After significant weight loss, some people are left with excess loose skin. This affects people differently; for some it is a minor cosmetic issue and for others the loose skin itself diminishes mobility, causes rashes and infections, and impacts their sense of wellbeing. This 2018 study of nearly 1200 people (80% were women) who underwent gastric bypass surgery, found a link between excessive skin and poorer psychosocial functioning.

Unfortunately, the loose skin that follows a large loss of weight won’t go away no matter how many sit ups you do or expensive creams you buy. For this reason some people turn to plastic surgery for a permanent solution.

This kind of surgery is generally referred to as body contouring, and it can include a whole host of different procedures including the following:

While these procedures can restore a more youthful and toned appearance to the body, they come with some risk, especially when more procedures are performed at once. For this reason there are three things you need to consider if you are thinking about plastic surgery after massive weight loss.

It’s not an option for everyone

Obesity is a well known health risk and the medical conditions (called co-morbidities) that can go along with it include diabetes, heart disease, stroke, high blood pressure, sleep apnea and other breathing problems. These are serious health issues and they are often the reason someone undertakes an extreme weight loss effort. Sometimes those co-morbidities don’t completely go away, even after a large weight loss, making it too risky to undergo cosmetic surgery.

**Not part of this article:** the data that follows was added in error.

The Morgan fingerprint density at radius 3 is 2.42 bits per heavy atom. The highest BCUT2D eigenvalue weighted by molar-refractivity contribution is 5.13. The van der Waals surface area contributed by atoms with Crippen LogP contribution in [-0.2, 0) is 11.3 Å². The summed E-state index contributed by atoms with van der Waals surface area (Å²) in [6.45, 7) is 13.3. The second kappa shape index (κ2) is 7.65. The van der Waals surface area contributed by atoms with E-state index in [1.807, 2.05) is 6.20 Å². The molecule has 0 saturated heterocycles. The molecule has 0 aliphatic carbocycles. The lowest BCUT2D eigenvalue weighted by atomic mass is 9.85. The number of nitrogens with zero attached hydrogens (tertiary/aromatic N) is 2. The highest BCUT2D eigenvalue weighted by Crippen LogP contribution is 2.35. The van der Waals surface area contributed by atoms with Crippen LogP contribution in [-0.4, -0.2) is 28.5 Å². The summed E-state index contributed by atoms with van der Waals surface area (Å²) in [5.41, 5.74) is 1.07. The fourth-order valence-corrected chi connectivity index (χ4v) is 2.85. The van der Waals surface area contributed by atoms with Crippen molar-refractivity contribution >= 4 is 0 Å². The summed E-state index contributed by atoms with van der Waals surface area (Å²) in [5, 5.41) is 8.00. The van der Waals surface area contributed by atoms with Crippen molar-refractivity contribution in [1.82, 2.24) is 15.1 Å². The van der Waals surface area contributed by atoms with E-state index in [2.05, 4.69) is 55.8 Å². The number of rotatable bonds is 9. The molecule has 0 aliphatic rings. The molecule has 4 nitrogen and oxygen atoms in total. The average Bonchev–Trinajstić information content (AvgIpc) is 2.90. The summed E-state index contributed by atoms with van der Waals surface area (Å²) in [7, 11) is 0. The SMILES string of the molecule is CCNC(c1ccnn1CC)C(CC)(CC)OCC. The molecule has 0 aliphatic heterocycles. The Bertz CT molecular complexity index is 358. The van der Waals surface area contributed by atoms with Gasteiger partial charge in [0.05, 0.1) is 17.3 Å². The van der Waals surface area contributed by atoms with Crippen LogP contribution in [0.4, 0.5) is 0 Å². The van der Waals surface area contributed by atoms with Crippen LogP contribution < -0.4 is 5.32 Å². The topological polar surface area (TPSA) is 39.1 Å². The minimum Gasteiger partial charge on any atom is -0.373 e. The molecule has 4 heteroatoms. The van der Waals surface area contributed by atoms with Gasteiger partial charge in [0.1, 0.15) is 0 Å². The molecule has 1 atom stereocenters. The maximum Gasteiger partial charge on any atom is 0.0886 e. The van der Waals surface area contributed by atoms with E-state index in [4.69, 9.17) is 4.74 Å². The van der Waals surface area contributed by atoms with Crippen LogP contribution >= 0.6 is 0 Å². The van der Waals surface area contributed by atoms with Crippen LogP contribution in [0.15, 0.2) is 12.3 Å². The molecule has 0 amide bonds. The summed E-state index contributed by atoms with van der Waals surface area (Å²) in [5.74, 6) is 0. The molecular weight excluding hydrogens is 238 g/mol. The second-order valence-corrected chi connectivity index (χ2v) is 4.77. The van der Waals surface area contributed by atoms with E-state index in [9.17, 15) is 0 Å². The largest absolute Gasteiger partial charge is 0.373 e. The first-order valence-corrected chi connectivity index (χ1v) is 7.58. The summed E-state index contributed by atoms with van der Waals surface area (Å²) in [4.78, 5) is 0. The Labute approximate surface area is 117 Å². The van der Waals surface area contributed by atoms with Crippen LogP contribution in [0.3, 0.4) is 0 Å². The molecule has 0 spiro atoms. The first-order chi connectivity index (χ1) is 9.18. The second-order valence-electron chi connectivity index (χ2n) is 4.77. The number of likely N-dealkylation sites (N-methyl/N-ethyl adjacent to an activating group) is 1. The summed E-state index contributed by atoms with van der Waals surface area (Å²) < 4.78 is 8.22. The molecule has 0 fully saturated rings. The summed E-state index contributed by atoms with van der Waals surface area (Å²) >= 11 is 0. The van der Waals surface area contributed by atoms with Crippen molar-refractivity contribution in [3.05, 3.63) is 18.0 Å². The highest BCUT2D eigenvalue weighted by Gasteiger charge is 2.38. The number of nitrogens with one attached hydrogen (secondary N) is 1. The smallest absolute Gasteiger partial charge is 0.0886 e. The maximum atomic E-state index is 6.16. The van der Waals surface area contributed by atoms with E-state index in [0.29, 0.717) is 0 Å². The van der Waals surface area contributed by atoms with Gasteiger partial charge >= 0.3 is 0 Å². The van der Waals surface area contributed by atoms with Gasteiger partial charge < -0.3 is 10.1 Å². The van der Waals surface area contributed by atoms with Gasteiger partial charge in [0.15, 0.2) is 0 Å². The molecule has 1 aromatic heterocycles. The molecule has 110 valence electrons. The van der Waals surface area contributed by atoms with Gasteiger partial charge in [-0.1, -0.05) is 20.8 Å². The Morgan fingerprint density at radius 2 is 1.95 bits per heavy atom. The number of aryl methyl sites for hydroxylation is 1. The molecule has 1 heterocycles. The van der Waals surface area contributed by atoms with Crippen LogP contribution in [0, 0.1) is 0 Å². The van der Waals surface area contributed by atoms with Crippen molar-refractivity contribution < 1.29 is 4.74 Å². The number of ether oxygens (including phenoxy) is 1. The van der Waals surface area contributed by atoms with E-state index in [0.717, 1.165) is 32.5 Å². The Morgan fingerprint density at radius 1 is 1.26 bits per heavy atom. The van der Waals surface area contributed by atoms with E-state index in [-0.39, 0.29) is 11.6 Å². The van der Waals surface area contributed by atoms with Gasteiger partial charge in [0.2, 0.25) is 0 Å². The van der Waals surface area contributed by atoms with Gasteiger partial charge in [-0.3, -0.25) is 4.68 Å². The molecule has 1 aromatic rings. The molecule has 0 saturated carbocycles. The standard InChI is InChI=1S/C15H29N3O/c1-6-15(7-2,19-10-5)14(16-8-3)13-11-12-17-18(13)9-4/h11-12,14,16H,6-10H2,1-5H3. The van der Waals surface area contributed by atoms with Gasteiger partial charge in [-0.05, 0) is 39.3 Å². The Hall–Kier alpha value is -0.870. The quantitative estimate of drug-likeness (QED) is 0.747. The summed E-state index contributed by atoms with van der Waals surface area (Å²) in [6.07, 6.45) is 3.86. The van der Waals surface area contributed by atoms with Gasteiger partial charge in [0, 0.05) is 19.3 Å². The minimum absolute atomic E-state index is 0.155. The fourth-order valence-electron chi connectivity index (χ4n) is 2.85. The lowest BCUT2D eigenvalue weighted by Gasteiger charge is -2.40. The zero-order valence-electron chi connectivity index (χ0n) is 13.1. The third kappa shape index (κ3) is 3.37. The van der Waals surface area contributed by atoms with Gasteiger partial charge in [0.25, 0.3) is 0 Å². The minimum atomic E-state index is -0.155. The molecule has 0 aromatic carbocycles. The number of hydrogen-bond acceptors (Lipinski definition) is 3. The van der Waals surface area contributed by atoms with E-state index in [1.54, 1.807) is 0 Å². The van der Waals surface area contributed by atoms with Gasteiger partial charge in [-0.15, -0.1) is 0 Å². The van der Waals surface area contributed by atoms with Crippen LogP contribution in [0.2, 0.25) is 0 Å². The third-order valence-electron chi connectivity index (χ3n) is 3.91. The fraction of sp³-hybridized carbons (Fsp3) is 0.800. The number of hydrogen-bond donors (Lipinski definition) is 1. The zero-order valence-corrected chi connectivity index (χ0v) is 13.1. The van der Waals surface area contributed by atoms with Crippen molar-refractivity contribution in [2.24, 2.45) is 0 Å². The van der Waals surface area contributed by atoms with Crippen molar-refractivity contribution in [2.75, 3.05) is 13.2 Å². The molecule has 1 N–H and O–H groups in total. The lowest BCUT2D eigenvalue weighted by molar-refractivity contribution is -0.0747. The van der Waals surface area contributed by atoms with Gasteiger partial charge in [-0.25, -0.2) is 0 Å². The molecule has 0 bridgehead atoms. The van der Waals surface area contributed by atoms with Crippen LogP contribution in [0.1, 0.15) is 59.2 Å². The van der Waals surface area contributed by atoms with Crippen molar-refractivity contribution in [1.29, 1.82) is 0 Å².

Plastic surgery for weight loss also won’t be an option for you if you are unwilling to change unhealthy habits. For example, you have to be willing to quit smoking, as it can get in the way of healing.

You have to wait a while after weight loss

Most plastic surgeons will require you to wait at least six months after reaching your goal weight before considering plastic surgery. This gives your body time to stabilize. Many of the health conditions associated with obesity will improve or go away during this time, and good long term eating and exercise habits will get established. This waiting period also gives some of the extra loose skin time to shrink down on its own.

It isn’t a panacea